This is what we are intended to do, be a witness. It’s simple and it consists of two parts: seeing and reporting, seeing and reporting. It means going out and looking for where God is working and reporting what you’ve seen. It means looking where God is loving and sharing that, looking for where God’s grace is active and telling someone about it. That is what we are doing when we are the people Christ intended.

Now we could spend days talking about how to do it. But the first and most important way is quietly, simply, with your own life. In the movie Ferris Bueller’s Day Off, two seniors cut class and go to Chicago. Ferris Bueller is a kid who decides to show his best friend a good day. So he takes him to the Chicago Art Institute, to a fancy restaurant, to a baseball game and to a parade. At the end of this ideal day, Ferris says to his friend, “What did you see?” and the friend replies, “Nothing good.” Ferris lists off one by one the great things they have seen. It is not whether there is something to see, it quickly becomes evident, but whether you choose to see its goodness. There is no lack of sights; there is occasionally a lack of vision. 

Once when Jacquelyn was visiting North Carolina, she found a beautiful small town park. The grass was green, there were flowers and benches; it was like a picture from the North Carolina Board of Tourism. Tired from walking, she could easily imagine just sitting down on the little bench and resting. Then she saw the sign: “No Loitering”. No Loitering in the park—we’ve all laughed about that sign since; after all, isn’t that the whole point of a park? You go there to loiter; you go there to slow down, stop, appreciate. Drive by appreciation doesn’t really work; you have to loiter, wait before wonder kicks in. A park where you can’t loiter? It’s like a pool where you can’t swim, ice cream you can’t lick or a church where you can’t find God.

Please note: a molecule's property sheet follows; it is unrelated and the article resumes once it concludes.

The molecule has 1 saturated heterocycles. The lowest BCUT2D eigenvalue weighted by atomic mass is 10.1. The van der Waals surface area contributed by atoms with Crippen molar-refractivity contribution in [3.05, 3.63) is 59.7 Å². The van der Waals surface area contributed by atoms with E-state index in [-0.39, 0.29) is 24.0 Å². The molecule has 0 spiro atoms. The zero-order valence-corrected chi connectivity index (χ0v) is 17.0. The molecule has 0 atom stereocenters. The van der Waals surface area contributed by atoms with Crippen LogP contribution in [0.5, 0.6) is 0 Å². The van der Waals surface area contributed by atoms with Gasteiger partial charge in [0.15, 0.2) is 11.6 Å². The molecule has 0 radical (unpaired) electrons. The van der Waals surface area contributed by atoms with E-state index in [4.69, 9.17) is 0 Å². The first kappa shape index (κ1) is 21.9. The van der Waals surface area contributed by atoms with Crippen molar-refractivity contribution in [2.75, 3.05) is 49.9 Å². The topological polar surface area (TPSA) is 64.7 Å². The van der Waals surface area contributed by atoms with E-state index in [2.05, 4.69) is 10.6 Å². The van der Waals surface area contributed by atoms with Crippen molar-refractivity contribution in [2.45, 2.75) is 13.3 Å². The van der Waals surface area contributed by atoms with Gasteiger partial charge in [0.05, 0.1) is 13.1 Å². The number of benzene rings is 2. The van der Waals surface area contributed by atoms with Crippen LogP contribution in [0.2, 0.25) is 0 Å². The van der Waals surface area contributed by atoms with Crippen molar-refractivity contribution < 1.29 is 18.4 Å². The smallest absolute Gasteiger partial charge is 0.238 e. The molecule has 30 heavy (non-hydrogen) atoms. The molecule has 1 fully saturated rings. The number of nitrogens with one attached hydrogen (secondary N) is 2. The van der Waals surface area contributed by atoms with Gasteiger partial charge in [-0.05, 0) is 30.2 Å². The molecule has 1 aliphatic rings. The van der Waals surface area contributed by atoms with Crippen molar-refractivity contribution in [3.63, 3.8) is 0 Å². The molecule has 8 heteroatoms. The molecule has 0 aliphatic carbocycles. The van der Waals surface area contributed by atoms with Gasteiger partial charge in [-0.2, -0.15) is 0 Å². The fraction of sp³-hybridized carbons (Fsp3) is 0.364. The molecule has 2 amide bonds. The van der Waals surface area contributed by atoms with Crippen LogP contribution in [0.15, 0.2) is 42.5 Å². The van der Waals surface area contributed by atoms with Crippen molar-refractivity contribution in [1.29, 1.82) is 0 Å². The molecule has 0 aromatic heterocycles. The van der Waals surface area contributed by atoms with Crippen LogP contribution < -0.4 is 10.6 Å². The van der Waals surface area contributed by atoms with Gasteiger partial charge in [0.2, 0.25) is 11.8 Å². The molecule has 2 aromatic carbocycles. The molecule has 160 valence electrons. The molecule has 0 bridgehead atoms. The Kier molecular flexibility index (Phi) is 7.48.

Let’s not be a park with a no loitering sign or a church that forgot how good the God we’ve seen is. Right from the beginning, from the moment Jesus left this stage, his followers have been faced with two choices: stand around gazing into heaven waiting for him to come backs or look around and see the world here, see the people around, and go tell them about God’s love, God’s forgiveness, God’s grace. Tell them by living like it’s true. Tell them by showing them it is possible. Tell them by continuing to make this church the body of Christ, moved at his command, healing and teaching his way. That’s being a witness, and that’s just what Jesus told us to do. Who knows where it may lead?


Next, please!

A Sermon by Rev. James Eaton © 2021

Mothers Day • May 9, 2021

In those days Peter stood up among the believers (together the crowd numbered about one hundred twenty persons) and said, “Friends, the scripture had to be fulfilled, which the Holy Spirit through David foretold concerning Judas, who became a guide for those who arrested Jesus — for he was numbered among us and was allotted his share in this ministry.” So one of the men who have accompanied us during all the time that the Lord Jesus went in and out among us, beginning from the baptism of John until the day when he was taken up from us–one of these must become a witness with us to his resurrection.”
So they proposed two, Joseph called Barsabbas, who was also known as Justus, and Matthias. Then they prayed and said, “Lord, you know everyone’s heart. Show us which one of these two you have chosen to take the place in this ministry and apostleship from which Judas turned aside to go to his own place.”
And they cast lots for them, and the lot fell on Matthias; and he was added to the eleven apostles

Acts 1:15-17, 21-26

One day a few years ago Jacquelyn and I toured the Alhambra, an enormous Medieval complex of palaces, gardens and fortresses overlooking the city of Granada. It was the last hold out of Muslim rulers in Spain, and its swirling walls decorated with plaster calligraphy, its pools of water, and mountain views were exhilarating.

After three hours of walking in such beauty, we were tired and hungry. We bought sandwiches and found a bench in some shade. Drawn by the same shade, two young couples sat across from us. Soon a small cat came over and clearly sniffed Jacquelyn’s sandwich; she was having tuna, and the cat wanted some, so it did what always works with Jacquelyn, sat in front of her and quietly looked hungry and sad and hopeful.